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Xicato XIM

Issue 80 August / September 2014

Making its debut at Light+Building and then demonstrated at May Design Series, Xicato’s XIM intelligent module has pretty much been in everyone’s top three most anticipated product launches of the year. David Morgan took a look at it before its release in October.

The company that was amongst the first to address and solve the colour point variation problem that we all experienced with early high power lighting LEDs has now introduced an ‘intelligent’ dimming module.

Xicato was founded in 2007 by Mark Pugh (President), Menko de Roos (CEO) and Gerard Harbers (CTO), all of whom had extensive experience in the development of the LED lighting industry while working at Lumileds.

They’ve solved the colour point variation problem so successfully by using a remote phosphor configuration incorporating Corrected Cold Phosphor Technology that all Xicato modules are supplied to within a 1 x 2 MacAdam ellipse tolerance. Colour stability is also guaranteed so that any variation within five years will be within 3 MacAdam ellipses around the colour point on the black body locus.

Using unique phosphor combinations and colour mixing, Xicato have been able to create a light quality that is very close to that from halogen lamps.

While lower than average efficiency was an issue with the early Xicato modules, the latest generation of XTM and XIM format modules operate with respectable efficacies of over 100 lm/W.

Xicato sells its modules to luminaire manufactures in most developed countries and works hard to promote the benefits to lighting designers, luminaire manufacturers and to end users and by early 2013 more than one million Xicato modules had been sold around the world.

Xicato’s headquarters and manufacturing is based in Silicon Valley and the company has offices in China, Japan, Europe and throughout the US.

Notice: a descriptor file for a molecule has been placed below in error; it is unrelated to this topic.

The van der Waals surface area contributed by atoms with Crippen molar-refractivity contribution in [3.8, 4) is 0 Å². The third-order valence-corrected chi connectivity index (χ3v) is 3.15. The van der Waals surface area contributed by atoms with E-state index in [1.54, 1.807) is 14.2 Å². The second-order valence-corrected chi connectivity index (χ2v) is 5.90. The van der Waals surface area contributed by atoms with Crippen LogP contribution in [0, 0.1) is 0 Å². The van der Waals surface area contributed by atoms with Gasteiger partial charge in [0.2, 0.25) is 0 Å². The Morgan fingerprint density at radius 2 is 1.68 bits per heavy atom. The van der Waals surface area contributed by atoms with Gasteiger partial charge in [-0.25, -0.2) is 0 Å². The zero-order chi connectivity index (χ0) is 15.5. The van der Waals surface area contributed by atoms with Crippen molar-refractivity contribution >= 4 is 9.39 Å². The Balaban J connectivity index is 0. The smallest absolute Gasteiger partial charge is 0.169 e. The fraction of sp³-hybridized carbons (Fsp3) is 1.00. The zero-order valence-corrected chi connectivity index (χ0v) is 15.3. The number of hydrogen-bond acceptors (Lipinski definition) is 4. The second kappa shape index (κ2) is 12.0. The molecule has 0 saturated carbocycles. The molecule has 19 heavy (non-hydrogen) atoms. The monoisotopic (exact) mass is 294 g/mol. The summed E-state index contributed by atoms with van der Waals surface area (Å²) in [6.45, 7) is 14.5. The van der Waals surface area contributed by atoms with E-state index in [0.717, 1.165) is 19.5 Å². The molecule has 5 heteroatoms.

At Light+Building earlier in April, Xicato introduced a variety of new products including the XIM module, which incorporates a LV dimming driver and a variety of sensors. Xicato describes this as an intelligent module with integrated electronics.

The XIM module looks very similar to the Xicato XSM and is virtually identical in size. The module runs on 48 volts DC so is still classified as an SELV component which makes integration in many different luminaire types simpler.

There are many advantages for the luminaire manufacturer and for the end user by integrating the driver with the light engine. Luminaire design becomes less complex while the luminaires have the potential to become smaller and more discrete. As all modules will run from the same type of 48V DC power supply, this minimises the difficulty of stocking drivers in different power ratings, drive currents and dimming types. Replacing modules at their end of life or when new more efficient versions become available will be almost as simple as changing a retrofit LED lamp but now with a much higher quality of light.

The initial XIM modules to be launched in October in Standard, Artist and Vibrant variants will provide 1,300 lumens and 2,000 lumens with a CRI of 83 or 98. The efficiency is over 100 lm/W for Standard colour temperatures and over 80 lm/W for the Artist series.

While many companies have added LV driver circuitry to their light engines and modules to ease integration with luminaires, the dimming performance of the XIM driver is much better than I have seen before.
The dimming system can be controlled by DALI or 1–10V and is based on a less common method of dimming control than is usually used for LED drivers. The dimming system allows smooth dimming down to 0.1% when controlled by a DALI system and ensures there is no noticeable flicker at low dimming levels. It is understood that colour point stability is also improved by using this approach rather than the typical PWM dimming used in many LED drivers.

The driver circuit in the XIM also incorporates a number of sensors. A thermal management system ensures that the module always operates within safe limits via a feedback loop whereby the drive current is reduced in very high ambient conditions. Voltage and current levels along with run time are digitally recorded and can be remotely monitored via a two way DALI system. Photocells and presence detectors will also be incorporated, in due course, so that the module can be integrated into a building control system or enabled to work independently to ensure maximum energy efficiency of the lighting scheme.

The Xicato XIM module seems set to be widely adopted by the lighting industry for use in high quality projects and I am excited about incorporating them into my luminaire designs.

David Morgan runs David Morgan Associates, a London-based international design consultancy specialising in luminaire design and development and is also MD of Radiant Architectural Lighting.

© David Morgan Associates 2014


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